Seventh Row of the Periodic Table Now Complete
With the discovery of 4 new elements which occupy the 113th, 115th, 117th and 118th positions, the seventh row of the periodic table is now complete. Previously occupied by the monkiers Uut, Uup, Uus and Uuo respectively, the teams that are responsible for the discoveries will now be allowed to name them.
The number assigned to these elements denotes the number of protons they each possess. Element 113 was discovered by scientists at the RIKEN Institute in Wako, Japan and is the first element of the periodic table discovered in Asia. Element 118 was discovered by a collaborative effort between Russia and the US from the Joint Institute for Nuclear Research in Dubna and Lawrence Livermore National Laboratory in California. Elements 115 and 117 were discovered by the aforemention collaboration, with the addition of the Oak Ridge National Laboratory in Tennessee.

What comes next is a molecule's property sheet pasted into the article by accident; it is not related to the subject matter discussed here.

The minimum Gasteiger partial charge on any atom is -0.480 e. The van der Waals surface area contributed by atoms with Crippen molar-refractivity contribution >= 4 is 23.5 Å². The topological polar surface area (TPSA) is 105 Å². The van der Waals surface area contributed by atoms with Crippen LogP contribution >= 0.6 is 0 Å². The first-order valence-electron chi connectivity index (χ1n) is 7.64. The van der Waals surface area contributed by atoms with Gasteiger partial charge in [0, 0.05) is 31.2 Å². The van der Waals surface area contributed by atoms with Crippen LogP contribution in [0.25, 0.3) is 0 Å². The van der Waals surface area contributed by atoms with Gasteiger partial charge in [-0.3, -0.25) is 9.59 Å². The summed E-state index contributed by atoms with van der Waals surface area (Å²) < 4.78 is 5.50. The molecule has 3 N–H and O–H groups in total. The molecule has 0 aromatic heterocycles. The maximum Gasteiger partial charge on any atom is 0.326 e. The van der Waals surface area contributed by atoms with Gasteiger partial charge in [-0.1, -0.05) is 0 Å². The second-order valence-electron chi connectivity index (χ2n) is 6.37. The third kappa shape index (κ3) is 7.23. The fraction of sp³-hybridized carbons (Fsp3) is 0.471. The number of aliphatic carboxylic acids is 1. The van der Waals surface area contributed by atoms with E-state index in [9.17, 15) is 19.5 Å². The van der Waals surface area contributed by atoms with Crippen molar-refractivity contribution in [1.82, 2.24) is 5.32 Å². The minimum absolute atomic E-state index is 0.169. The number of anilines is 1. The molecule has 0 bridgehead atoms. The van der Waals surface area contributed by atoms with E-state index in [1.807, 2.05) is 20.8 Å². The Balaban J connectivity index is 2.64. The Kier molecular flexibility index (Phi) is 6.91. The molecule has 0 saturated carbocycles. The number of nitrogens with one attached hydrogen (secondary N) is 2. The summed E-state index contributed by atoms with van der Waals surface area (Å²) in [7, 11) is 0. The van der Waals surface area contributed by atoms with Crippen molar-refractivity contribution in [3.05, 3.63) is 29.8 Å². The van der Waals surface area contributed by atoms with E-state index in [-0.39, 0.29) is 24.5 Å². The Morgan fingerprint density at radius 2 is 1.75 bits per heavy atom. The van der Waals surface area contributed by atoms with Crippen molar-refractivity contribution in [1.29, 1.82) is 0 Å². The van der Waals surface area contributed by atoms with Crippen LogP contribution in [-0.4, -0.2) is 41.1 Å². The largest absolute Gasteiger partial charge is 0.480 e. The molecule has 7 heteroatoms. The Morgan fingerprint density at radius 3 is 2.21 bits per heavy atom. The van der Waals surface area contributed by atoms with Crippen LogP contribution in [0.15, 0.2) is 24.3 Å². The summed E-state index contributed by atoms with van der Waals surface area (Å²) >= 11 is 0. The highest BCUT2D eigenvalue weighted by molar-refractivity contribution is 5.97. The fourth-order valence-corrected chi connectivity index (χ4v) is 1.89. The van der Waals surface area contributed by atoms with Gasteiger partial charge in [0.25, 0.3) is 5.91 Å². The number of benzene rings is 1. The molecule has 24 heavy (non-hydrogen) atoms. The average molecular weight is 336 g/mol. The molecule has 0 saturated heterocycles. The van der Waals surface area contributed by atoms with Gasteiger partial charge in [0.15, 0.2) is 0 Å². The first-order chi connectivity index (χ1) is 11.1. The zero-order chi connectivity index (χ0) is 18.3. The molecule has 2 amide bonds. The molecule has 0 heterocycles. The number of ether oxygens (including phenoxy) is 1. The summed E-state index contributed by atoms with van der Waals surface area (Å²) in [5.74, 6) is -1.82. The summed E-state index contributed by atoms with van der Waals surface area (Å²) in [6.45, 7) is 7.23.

These elements do not occur naturally and can only be produced in a laboratory. They were discovered by “smashing together light nuclei and tracking the decay of the resulting superheavy elements,” according to IFLScience.com, and only exist for a fraction of a second. Even though the periodic table is now technically complete, the Japanese team plans on continuing to “look to the unchartered territory of element 119 and beyond,” according to The Guardian.